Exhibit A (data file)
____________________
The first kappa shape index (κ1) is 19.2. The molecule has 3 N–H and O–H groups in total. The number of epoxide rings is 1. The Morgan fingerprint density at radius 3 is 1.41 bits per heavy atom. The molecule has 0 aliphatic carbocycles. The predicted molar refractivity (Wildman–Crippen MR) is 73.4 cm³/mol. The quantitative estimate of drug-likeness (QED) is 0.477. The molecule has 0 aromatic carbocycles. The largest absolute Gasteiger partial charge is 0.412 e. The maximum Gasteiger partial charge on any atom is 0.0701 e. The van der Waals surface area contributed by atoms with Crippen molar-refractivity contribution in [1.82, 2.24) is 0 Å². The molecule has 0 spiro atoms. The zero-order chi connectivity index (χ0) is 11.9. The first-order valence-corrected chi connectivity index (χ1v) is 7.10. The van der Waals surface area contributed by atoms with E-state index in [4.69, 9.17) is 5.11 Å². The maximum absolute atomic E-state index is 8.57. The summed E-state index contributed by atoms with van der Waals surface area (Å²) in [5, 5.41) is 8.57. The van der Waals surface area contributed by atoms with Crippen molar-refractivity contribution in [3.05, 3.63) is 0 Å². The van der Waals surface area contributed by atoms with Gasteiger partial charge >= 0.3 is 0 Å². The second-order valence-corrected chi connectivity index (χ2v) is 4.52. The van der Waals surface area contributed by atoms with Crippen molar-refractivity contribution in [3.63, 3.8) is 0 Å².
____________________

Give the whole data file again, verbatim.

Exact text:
The first kappa shape index (κ1) is 19.2. The molecule has 3 N–H and O–H groups in total. The number of epoxide rings is 1. The Morgan fingerprint density at radius 3 is 1.41 bits per heavy atom. The molecule has 0 aliphatic carbocycles. The predicted molar refractivity (Wildman–Crippen MR) is 73.4 cm³/mol. The quantitative estimate of drug-likeness (QED) is 0.477. The molecule has 0 aromatic carbocycles. The largest absolute Gasteiger partial charge is 0.412 e. The maximum Gasteiger partial charge on any atom is 0.0701 e. The van der Waals surface area contributed by atoms with Crippen molar-refractivity contribution in [1.82, 2.24) is 0 Å². The molecule has 0 spiro atoms. The zero-order chi connectivity index (χ0) is 11.9. The first-order valence-corrected chi connectivity index (χ1v) is 7.10. The van der Waals surface area contributed by atoms with E-state index in [4.69, 9.17) is 5.11 Å². The maximum absolute atomic E-state index is 8.57. The summed E-state index contributed by atoms with van der Waals surface area (Å²) in [5, 5.41) is 8.57. The van der Waals surface area contributed by atoms with Crippen molar-refractivity contribution in [3.05, 3.63) is 0 Å². The van der Waals surface area contributed by atoms with Gasteiger partial charge >= 0.3 is 0 Å². The second-order valence-corrected chi connectivity index (χ2v) is 4.52. The van der Waals surface area contributed by atoms with Crippen molar-refractivity contribution in [3.63, 3.8) is 0 Å².